Vladimir Putin must leave Ukraine and pay "proper recompense" for his invasion before he can ever return to the international community, Liz Truss has said.
The Prime Minister spoke before launching an update to the integrated review of UK defence and foreign policy, which deals with countering the threat of authoritarian regimes such as Russia and China.
Ms Truss also doubled down on her Tory leadership pledge to increase defence spending to 3% of UK GDP by 2030.
The PM used her first international trip in office to encourage UN allies in New York to keep pressure on Russia and support Ukraine's defence.
Asked by journalists travelling with her if there was a way for Mr Putin to rejoin the international stage, she said: "First Russia needs to leave Ukraine.
"And we need to make sure that there is proper recompense for what has happened in Ukraine and we need to make sure Russia is never again able to threaten countries on its border."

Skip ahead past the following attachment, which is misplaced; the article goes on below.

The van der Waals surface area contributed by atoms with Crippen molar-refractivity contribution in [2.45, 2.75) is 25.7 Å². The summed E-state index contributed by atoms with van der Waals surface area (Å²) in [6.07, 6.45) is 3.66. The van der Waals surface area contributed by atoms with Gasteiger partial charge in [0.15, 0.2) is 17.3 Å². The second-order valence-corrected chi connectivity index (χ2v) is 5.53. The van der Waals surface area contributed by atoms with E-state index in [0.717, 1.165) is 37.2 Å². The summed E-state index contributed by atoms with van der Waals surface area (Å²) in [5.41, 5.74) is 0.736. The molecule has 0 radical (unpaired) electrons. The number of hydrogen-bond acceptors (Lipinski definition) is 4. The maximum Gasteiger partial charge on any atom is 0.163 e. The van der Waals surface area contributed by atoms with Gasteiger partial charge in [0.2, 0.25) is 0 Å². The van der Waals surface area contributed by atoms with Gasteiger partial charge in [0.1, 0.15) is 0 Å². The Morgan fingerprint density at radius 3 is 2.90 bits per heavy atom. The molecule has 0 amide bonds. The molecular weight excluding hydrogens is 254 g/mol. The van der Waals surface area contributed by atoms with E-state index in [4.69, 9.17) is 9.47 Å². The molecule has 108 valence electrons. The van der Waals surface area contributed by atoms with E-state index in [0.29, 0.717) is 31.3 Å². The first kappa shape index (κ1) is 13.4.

Meanwhile, Ms Truss instructed special adviser Professor John Bew to lead an update into the integrated defence review published in March last year.
To be published by the end of the year, Downing Street said it would ensure the UK can "stand firm against coercion from authoritarian powers like Russia and China".
She will use a speech to the United Nation’s General Assembly on Wednesday to pledge to define a "new era" of "hope and progress".
WATCH: Troops 'play' weapons used against Russia to make music.
"This is a decisive moment in British history, in the history of this organisation, and in the history of freedom," she is expected to say.
During the trip, Ms Truss will pledge that the UK will next year match or exceed the £2.3 billion in military aid to Ukraine given in 2022.
No 10 said she would reiterate the NATO spending commitment for 2030, which the Royal United Services Institute think tank said would cost an extra £157 billion.
Ms Truss met Ukrainian first lady Olena Zelenska and prime minister Denys Shmyal to tour an exhibition titled "Russian Warcrimes" at the Ukrainian Institute of America on Tuesday evening.
The Prime Minister shook her head in despair as she witnessed images including dead children on hospital gurneys and a heavily pregnant woman injured in the shelling of a Mariupol hospital.
"These are the type of crimes we thought had been consigned to history," Ms Truss said.